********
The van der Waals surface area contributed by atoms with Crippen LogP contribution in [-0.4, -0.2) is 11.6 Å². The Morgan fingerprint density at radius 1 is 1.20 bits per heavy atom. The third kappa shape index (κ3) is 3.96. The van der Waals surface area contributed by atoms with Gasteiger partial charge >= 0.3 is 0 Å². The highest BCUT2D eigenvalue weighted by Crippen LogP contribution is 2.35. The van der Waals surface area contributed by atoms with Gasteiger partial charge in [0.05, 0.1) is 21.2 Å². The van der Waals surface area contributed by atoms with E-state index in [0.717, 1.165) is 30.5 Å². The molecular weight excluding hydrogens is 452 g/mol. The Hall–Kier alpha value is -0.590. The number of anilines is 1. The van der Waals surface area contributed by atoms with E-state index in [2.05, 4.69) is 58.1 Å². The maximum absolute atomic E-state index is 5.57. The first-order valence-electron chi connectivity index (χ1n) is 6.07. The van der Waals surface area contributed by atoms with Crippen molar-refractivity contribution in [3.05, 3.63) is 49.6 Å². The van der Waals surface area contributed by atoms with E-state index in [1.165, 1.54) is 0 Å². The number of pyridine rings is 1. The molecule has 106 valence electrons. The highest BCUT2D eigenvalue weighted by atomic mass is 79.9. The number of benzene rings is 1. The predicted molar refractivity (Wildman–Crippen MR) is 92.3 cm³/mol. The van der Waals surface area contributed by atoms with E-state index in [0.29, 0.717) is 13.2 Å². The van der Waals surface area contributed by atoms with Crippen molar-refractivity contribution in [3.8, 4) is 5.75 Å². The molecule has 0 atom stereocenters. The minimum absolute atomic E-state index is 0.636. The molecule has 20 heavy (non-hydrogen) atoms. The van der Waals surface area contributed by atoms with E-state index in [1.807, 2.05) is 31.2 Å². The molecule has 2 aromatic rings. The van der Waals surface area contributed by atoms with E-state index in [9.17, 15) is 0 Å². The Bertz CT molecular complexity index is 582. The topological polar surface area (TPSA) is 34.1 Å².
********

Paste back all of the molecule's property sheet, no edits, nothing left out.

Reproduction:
The van der Waals surface area contributed by atoms with Crippen LogP contribution in [-0.4, -0.2) is 11.6 Å². The Morgan fingerprint density at radius 1 is 1.20 bits per heavy atom. The third kappa shape index (κ3) is 3.96. The van der Waals surface area contributed by atoms with Gasteiger partial charge >= 0.3 is 0 Å². The highest BCUT2D eigenvalue weighted by Crippen LogP contribution is 2.35. The van der Waals surface area contributed by atoms with Gasteiger partial charge in [0.05, 0.1) is 21.2 Å². The van der Waals surface area contributed by atoms with E-state index in [0.717, 1.165) is 30.5 Å². The molecular weight excluding hydrogens is 452 g/mol. The Hall–Kier alpha value is -0.590. The number of anilines is 1. The van der Waals surface area contributed by atoms with E-state index in [2.05, 4.69) is 58.1 Å². The maximum absolute atomic E-state index is 5.57. The first-order valence-electron chi connectivity index (χ1n) is 6.07. The van der Waals surface area contributed by atoms with Crippen molar-refractivity contribution in [3.05, 3.63) is 49.6 Å². The van der Waals surface area contributed by atoms with E-state index in [1.165, 1.54) is 0 Å². The number of pyridine rings is 1. The molecule has 106 valence electrons. The highest BCUT2D eigenvalue weighted by atomic mass is 79.9. The number of benzene rings is 1. The predicted molar refractivity (Wildman–Crippen MR) is 92.3 cm³/mol. The van der Waals surface area contributed by atoms with E-state index in [0.29, 0.717) is 13.2 Å². The van der Waals surface area contributed by atoms with Crippen molar-refractivity contribution in [3.8, 4) is 5.75 Å². The molecule has 0 atom stereocenters. The minimum absolute atomic E-state index is 0.636. The molecule has 20 heavy (non-hydrogen) atoms. The van der Waals surface area contributed by atoms with E-state index in [1.807, 2.05) is 31.2 Å². The molecule has 2 aromatic rings. The van der Waals surface area contributed by atoms with E-state index in [9.17, 15) is 0 Å². The Bertz CT molecular complexity index is 582. The topological polar surface area (TPSA) is 34.1 Å².